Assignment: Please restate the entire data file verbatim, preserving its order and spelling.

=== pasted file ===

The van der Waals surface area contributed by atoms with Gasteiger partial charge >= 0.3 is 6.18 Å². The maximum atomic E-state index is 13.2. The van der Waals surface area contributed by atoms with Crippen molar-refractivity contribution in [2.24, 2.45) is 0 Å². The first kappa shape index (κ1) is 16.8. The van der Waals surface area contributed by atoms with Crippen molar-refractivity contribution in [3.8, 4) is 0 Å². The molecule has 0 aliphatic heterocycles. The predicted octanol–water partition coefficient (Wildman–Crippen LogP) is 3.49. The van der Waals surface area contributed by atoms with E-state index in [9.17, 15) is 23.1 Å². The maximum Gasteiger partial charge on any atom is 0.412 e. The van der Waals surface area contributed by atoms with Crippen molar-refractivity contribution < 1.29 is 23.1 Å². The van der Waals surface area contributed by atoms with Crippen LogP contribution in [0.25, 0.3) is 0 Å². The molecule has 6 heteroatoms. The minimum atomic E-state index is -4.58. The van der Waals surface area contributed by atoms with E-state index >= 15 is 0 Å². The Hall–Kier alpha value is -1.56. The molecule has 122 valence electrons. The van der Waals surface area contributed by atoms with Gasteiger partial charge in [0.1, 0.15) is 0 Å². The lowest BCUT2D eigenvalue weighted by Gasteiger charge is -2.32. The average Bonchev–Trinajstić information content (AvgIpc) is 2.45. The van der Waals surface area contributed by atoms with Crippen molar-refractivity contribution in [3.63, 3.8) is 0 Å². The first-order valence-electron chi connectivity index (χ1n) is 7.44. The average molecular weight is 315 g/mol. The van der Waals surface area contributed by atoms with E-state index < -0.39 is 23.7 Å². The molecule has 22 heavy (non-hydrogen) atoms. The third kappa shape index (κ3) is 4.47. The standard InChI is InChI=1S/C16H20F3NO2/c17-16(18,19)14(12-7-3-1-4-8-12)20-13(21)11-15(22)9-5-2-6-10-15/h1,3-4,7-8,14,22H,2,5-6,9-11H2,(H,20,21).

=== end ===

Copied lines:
The van der Waals surface area contributed by atoms with Gasteiger partial charge >= 0.3 is 6.18 Å². The maximum atomic E-state index is 13.2. The van der Waals surface area contributed by atoms with Crippen molar-refractivity contribution in [2.24, 2.45) is 0 Å². The first kappa shape index (κ1) is 16.8. The van der Waals surface area contributed by atoms with Crippen molar-refractivity contribution in [3.8, 4) is 0 Å². The molecule has 0 aliphatic heterocycles. The predicted octanol–water partition coefficient (Wildman–Crippen LogP) is 3.49. The van der Waals surface area contributed by atoms with E-state index in [9.17, 15) is 23.1 Å². The maximum Gasteiger partial charge on any atom is 0.412 e. The van der Waals surface area contributed by atoms with Crippen molar-refractivity contribution < 1.29 is 23.1 Å². The van der Waals surface area contributed by atoms with Crippen LogP contribution in [0.25, 0.3) is 0 Å². The molecule has 6 heteroatoms. The minimum atomic E-state index is -4.58. The van der Waals surface area contributed by atoms with E-state index >= 15 is 0 Å². The Hall–Kier alpha value is -1.56. The molecule has 122 valence electrons. The van der Waals surface area contributed by atoms with Gasteiger partial charge in [0.1, 0.15) is 0 Å². The lowest BCUT2D eigenvalue weighted by Gasteiger charge is -2.32. The average Bonchev–Trinajstić information content (AvgIpc) is 2.45. The van der Waals surface area contributed by atoms with Crippen molar-refractivity contribution in [3.63, 3.8) is 0 Å². The first-order valence-electron chi connectivity index (χ1n) is 7.44. The average molecular weight is 315 g/mol. The van der Waals surface area contributed by atoms with E-state index < -0.39 is 23.7 Å². The molecule has 22 heavy (non-hydrogen) atoms. The third kappa shape index (κ3) is 4.47. The standard InChI is InChI=1S/C16H20F3NO2/c17-16(18,19)14(12-7-3-1-4-8-12)20-13(21)11-15(22)9-5-2-6-10-15/h1,3-4,7-8,14,22H,2,5-6,9-11H2,(H,20,21).